10 tips on how to market a virtual event

how to market a virtual event

Have you had to convert a live conference or event to a virtual format?  Or maybe you are launching a new virtual event to fill the gap in your industry’s calendar.  You have signed up the speakers and selected a tech platform.  You even have some sponsors confirmed.

But now, how do you market your virtual event to your audience?  You have no benchmarks on past marketing, this is effectively a launch.  And your audience have no reference points.  They don’t know why they should attend. It’s no longer just a matter of being able to catch up with colleagues and contacts over coffee and a pastry or a tasty bowl lunch in a swanky city venue.  Staring at a laptop screen for hours doesn’t feel so appealing.

Here’s a practical checklist on how to build a marketing plan, based on my experience working with marketing teams on virtual events.

1. Broaden your audience

The cost and time involved in attending a physical event limits the audience.  A virtual event can cross borders (time zones permitting) and can be spread over several days.  A wider range of job roles and seniority can dip in, from CEOs who can’t spare a whole day to junior executives without a travel budget.  Virtual events can attract audiences from a broader geographical spread, and reach can be several times greater than a physical event.  So design your agenda to offer something to each segment, and make sure you build out your database into your new target groups.

2. Clarify your proposition – and pricing

Once you have your audience segments defined, work out why they attended in person events in the past, and design your virtual event so that it delivers similar value.  Will they learn a new skill, discover innovative approaches in the industry, be inspired by great speakers or simply make some new professional connections?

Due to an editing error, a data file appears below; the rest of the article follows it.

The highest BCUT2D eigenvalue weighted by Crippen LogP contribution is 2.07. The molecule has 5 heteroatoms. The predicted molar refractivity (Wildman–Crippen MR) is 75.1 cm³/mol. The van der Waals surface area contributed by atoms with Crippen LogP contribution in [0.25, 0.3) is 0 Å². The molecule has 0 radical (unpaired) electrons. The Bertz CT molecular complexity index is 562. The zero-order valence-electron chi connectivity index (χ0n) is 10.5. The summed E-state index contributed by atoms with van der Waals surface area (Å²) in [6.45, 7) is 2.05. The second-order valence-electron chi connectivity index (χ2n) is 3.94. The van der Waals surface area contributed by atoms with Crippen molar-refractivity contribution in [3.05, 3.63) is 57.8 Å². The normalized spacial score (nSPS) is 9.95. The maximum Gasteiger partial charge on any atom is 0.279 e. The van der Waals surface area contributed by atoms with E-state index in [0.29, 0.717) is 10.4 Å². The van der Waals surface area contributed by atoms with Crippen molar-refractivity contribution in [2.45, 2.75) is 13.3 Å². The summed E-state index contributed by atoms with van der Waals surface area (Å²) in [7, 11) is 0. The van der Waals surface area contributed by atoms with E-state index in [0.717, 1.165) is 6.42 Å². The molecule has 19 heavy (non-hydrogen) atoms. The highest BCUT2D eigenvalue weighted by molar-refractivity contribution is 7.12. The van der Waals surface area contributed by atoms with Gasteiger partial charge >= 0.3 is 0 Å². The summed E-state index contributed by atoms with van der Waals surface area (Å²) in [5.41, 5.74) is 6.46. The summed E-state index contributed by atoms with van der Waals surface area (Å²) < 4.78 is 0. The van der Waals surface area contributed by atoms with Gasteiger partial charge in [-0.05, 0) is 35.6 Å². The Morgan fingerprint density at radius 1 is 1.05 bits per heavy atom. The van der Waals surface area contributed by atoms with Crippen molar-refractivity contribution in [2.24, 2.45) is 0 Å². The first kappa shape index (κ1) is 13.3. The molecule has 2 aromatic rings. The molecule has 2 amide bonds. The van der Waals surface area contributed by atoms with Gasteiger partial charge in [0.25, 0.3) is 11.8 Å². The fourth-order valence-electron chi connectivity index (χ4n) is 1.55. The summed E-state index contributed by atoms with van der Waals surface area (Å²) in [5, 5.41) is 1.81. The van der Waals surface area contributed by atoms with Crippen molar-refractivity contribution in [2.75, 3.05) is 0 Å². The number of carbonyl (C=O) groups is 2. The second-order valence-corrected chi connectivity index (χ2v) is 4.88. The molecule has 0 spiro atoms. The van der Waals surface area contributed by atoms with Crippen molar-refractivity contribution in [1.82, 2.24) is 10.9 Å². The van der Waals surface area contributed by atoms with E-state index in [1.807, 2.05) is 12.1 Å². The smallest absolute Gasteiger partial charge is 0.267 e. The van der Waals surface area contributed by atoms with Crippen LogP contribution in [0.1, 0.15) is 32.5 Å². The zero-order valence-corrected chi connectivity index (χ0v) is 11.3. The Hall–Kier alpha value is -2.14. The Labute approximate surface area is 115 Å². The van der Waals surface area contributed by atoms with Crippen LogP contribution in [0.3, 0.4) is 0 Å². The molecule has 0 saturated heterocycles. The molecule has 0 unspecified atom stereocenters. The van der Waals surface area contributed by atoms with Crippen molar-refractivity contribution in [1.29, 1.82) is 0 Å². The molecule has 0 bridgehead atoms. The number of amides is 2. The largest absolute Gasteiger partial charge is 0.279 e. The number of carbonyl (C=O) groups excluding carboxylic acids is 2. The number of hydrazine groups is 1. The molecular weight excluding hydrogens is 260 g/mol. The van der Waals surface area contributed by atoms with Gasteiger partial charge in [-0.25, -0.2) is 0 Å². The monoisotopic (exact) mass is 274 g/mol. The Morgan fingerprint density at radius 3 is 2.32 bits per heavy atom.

Many virtual events are free, but increasingly some offer a premium tier with access to exclusive sessions.  This approach to pricing is worth exploring if you have multiple segments and not all will have big budgets. 

3. Build a user-friendly event site

Digital marketing is central to a digital event and your event website is the hub of your marketing.  Communicate your proposition simply and explain your agenda clearly.  Many one-day events spread out their content over multiple days, so agendas can get very complex.  Prospective attendees will judge the quality of your tech platform by the design and clarity of your event site, so ensure it is easy to navigate and register.

4. Create speaker-led marketing content

As you confirm and brief your speakers, create some bite size content that will engage your audience.  Short Q&A articles or profiles, or best of all, brief video clips previewing their sessions.  This will prove invaluable in your marketing campaign, whether via email, social or other online presence.

5. Set a target for free registrations